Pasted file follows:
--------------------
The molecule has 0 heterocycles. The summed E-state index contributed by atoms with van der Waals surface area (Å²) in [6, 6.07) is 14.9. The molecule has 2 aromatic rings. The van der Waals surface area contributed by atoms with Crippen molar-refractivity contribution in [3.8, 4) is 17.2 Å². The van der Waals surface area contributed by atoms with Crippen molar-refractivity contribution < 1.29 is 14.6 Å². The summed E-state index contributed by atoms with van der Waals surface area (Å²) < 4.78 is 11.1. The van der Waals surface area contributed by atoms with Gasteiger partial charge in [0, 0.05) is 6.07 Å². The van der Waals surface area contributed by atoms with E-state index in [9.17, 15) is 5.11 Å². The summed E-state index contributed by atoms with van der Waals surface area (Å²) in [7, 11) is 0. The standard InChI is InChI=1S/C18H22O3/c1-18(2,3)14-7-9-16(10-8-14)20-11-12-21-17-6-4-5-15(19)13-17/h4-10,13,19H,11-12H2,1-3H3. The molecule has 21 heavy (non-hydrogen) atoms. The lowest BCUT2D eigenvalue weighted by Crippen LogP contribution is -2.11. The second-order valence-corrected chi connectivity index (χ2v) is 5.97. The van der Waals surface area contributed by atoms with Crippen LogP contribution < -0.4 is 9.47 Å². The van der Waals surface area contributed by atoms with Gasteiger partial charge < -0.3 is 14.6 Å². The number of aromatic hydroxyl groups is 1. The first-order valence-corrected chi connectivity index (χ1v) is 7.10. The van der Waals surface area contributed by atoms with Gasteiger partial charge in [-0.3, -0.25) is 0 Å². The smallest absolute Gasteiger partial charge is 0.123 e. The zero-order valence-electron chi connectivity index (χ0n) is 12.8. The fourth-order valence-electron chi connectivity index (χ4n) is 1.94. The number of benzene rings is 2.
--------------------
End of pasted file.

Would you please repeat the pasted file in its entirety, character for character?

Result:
The molecule has 0 heterocycles. The summed E-state index contributed by atoms with van der Waals surface area (Å²) in [6, 6.07) is 14.9. The molecule has 2 aromatic rings. The van der Waals surface area contributed by atoms with Crippen molar-refractivity contribution in [3.8, 4) is 17.2 Å². The van der Waals surface area contributed by atoms with Crippen molar-refractivity contribution < 1.29 is 14.6 Å². The summed E-state index contributed by atoms with van der Waals surface area (Å²) < 4.78 is 11.1. The van der Waals surface area contributed by atoms with Gasteiger partial charge in [0, 0.05) is 6.07 Å². The van der Waals surface area contributed by atoms with E-state index in [9.17, 15) is 5.11 Å². The summed E-state index contributed by atoms with van der Waals surface area (Å²) in [7, 11) is 0. The standard InChI is InChI=1S/C18H22O3/c1-18(2,3)14-7-9-16(10-8-14)20-11-12-21-17-6-4-5-15(19)13-17/h4-10,13,19H,11-12H2,1-3H3. The molecule has 21 heavy (non-hydrogen) atoms. The lowest BCUT2D eigenvalue weighted by Crippen LogP contribution is -2.11. The second-order valence-corrected chi connectivity index (χ2v) is 5.97. The van der Waals surface area contributed by atoms with Crippen LogP contribution < -0.4 is 9.47 Å². The van der Waals surface area contributed by atoms with Gasteiger partial charge < -0.3 is 14.6 Å². The number of aromatic hydroxyl groups is 1. The first-order valence-corrected chi connectivity index (χ1v) is 7.10. The van der Waals surface area contributed by atoms with Gasteiger partial charge in [-0.3, -0.25) is 0 Å². The smallest absolute Gasteiger partial charge is 0.123 e. The zero-order valence-electron chi connectivity index (χ0n) is 12.8. The fourth-order valence-electron chi connectivity index (χ4n) is 1.94. The number of benzene rings is 2.